## Abstract

Objective: The German Infant Nutritional Intervention (GINI) trial, a prospective, randomized, double-blind intervention, enrolled children with a hereditary risk for atopy. When fed with certain hydrolyzed formulas for the first 4months of life, the risk was reduced by 26-45% in PP and 8-29% in intention-to-treat (ITT) analyses compared with children fed with regular cow's milk at age 6. The objective was to assess the cost-effectiveness of feeding hydrolyzed formulas. Patients and Methods: Cost-effectiveness was assessed with a decision tree model programmed in TreeAge. Costs and effects over a 6-yr period were analyzed from the perspective of the German statutory health insurance (SHI) and a societal perspective at a 3% effective discount rate followed by sensitivity analyses. Results: The extensively hydrolyzed casein formula would be the most cost-saving strategy with savings of 478€ per child treated in the ITT analysis (CI95%: 12€; 852€) and 979€ in the PP analysis (95%CI: 355€; 1455€) from a societal perspective. If prevented cases are considered, the partially whey hydrolyzed formula is cost-saving (ITT -5404€, PP -6358€). From an SHI perspective, the partially whey hydrolyzed formula is cost-effective, but may also be cost-saving depending on the scenario. An extensively hydrolyzed whey formula also included into the analysis was dominated in all analyses. Conclusions: For the prevention of AE, two formulas can be cost-effective or even cost-saving. We recommend that SHI should reimburse formula feeding or at least the difference between costs for cow's milk formula and the most cost-effective formula.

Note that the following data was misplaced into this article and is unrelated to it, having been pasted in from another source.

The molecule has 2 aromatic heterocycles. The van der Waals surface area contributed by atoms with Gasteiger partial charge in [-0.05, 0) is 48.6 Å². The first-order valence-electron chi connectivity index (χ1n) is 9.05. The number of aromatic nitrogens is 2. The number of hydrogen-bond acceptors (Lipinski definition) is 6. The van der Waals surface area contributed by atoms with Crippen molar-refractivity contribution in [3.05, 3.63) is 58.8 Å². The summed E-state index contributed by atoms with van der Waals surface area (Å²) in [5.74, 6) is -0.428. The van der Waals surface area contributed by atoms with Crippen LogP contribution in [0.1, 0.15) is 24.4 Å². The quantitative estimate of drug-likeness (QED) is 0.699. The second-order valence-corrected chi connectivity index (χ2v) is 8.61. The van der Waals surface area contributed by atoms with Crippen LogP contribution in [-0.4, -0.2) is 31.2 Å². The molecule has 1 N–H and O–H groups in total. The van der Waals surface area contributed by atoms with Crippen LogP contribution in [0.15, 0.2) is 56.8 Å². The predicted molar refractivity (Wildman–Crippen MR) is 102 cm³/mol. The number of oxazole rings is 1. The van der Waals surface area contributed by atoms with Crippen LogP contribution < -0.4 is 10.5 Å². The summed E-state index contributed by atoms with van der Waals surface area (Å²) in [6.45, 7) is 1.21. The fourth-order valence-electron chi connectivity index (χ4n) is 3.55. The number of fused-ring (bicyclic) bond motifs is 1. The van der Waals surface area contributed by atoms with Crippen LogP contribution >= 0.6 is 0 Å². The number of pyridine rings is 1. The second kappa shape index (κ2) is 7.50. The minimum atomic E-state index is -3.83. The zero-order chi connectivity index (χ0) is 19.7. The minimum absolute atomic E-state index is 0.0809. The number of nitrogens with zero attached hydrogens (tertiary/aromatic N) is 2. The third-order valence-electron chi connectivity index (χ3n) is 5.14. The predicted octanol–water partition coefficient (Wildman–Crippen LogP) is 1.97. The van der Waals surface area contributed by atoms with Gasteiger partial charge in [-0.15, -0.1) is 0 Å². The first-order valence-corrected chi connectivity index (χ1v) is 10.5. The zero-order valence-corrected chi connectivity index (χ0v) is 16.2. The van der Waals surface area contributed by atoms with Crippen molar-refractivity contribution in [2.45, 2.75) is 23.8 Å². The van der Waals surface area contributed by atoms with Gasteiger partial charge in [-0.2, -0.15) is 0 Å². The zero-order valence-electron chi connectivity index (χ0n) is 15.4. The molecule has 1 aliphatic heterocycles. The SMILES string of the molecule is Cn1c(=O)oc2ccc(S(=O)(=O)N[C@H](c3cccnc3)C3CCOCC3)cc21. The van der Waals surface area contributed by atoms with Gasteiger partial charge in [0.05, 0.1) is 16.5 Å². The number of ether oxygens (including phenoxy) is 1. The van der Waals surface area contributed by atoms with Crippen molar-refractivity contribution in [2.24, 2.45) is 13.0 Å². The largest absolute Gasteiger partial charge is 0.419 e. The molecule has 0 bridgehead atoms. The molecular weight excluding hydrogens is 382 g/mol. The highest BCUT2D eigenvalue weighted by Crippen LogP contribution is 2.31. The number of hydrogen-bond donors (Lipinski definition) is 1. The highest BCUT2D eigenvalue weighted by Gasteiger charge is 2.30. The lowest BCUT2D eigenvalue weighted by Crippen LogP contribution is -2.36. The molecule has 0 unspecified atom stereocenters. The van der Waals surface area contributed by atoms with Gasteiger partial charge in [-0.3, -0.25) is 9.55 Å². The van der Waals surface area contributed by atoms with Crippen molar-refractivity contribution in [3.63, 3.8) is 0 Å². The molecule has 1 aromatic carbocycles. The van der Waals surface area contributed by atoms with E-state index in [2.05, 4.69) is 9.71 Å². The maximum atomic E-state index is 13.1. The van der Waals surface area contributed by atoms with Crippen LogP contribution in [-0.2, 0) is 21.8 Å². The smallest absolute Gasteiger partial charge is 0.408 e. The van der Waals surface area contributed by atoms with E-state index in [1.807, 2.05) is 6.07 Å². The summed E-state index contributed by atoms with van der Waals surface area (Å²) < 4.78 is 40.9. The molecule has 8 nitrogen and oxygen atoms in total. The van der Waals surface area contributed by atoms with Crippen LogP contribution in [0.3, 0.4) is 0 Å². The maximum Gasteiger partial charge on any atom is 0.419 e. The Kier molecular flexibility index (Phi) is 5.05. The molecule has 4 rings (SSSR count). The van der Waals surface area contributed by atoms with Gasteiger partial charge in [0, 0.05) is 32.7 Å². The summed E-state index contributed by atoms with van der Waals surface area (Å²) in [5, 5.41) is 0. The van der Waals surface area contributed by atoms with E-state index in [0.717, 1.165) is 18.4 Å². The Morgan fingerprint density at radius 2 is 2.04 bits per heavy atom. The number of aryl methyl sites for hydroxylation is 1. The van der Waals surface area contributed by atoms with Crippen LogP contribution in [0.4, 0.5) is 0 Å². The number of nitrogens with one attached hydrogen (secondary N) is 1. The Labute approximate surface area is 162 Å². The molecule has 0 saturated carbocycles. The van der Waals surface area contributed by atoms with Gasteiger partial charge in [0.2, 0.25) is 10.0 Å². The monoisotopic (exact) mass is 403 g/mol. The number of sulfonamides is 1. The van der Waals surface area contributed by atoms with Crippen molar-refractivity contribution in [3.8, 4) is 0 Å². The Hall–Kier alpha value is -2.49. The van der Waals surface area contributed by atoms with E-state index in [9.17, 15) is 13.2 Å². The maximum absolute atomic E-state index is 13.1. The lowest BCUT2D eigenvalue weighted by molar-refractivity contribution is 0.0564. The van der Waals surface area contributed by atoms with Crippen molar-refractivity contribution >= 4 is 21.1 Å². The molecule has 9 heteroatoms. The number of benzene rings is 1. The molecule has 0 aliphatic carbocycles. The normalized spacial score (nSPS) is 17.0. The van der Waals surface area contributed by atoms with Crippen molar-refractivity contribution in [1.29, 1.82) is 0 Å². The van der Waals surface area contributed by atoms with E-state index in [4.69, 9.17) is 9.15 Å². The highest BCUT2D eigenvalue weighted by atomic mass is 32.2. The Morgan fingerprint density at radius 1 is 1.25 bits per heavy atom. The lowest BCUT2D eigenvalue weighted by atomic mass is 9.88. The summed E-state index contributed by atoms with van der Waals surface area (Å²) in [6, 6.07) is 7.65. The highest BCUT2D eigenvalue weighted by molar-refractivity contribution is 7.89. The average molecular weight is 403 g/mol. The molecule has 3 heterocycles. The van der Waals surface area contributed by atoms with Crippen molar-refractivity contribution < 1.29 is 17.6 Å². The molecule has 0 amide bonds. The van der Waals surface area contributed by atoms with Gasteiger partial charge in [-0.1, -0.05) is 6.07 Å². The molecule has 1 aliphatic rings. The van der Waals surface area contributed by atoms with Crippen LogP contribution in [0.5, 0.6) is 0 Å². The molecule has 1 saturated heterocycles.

Original language | English |
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Pages (from-to) | 597-604 |

Number of pages | 8 |

Journal | Pediatric Allergy and Immunology |

Volume | 23 |

Issue number | 6 |

DOIs | |

State | Published - Sep 2012 |

## Keywords

- Atopic dermatitis
- Atopic eczema
- Cost-effectiveness analysis
- Hydrolyzed formula
- Nutrition
- Prevention